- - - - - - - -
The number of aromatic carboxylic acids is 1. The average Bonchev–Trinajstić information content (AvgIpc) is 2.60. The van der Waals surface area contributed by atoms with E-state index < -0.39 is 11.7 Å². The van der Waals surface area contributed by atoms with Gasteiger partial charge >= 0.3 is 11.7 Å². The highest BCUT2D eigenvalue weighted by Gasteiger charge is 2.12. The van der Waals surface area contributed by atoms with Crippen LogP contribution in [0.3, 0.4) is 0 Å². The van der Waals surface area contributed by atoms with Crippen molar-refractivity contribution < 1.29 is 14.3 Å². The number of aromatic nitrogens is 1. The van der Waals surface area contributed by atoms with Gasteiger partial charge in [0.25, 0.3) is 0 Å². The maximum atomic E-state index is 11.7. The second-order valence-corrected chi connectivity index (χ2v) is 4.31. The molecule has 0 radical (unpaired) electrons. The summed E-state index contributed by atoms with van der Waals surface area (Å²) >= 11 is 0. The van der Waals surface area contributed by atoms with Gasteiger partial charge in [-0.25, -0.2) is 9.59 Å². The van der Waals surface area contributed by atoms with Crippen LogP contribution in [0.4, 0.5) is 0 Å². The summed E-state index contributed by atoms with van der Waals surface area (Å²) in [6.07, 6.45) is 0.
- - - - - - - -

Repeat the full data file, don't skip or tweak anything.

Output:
The number of aromatic carboxylic acids is 1. The average Bonchev–Trinajstić information content (AvgIpc) is 2.60. The van der Waals surface area contributed by atoms with E-state index < -0.39 is 11.7 Å². The van der Waals surface area contributed by atoms with Gasteiger partial charge >= 0.3 is 11.7 Å². The highest BCUT2D eigenvalue weighted by Gasteiger charge is 2.12. The van der Waals surface area contributed by atoms with Crippen LogP contribution in [0.3, 0.4) is 0 Å². The van der Waals surface area contributed by atoms with Crippen molar-refractivity contribution < 1.29 is 14.3 Å². The number of aromatic nitrogens is 1. The van der Waals surface area contributed by atoms with Gasteiger partial charge in [0.25, 0.3) is 0 Å². The maximum atomic E-state index is 11.7. The second-order valence-corrected chi connectivity index (χ2v) is 4.31. The molecule has 0 radical (unpaired) electrons. The summed E-state index contributed by atoms with van der Waals surface area (Å²) >= 11 is 0. The van der Waals surface area contributed by atoms with Gasteiger partial charge in [-0.25, -0.2) is 9.59 Å². The van der Waals surface area contributed by atoms with Crippen LogP contribution in [0.4, 0.5) is 0 Å². The summed E-state index contributed by atoms with van der Waals surface area (Å²) in [6.07, 6.45) is 0.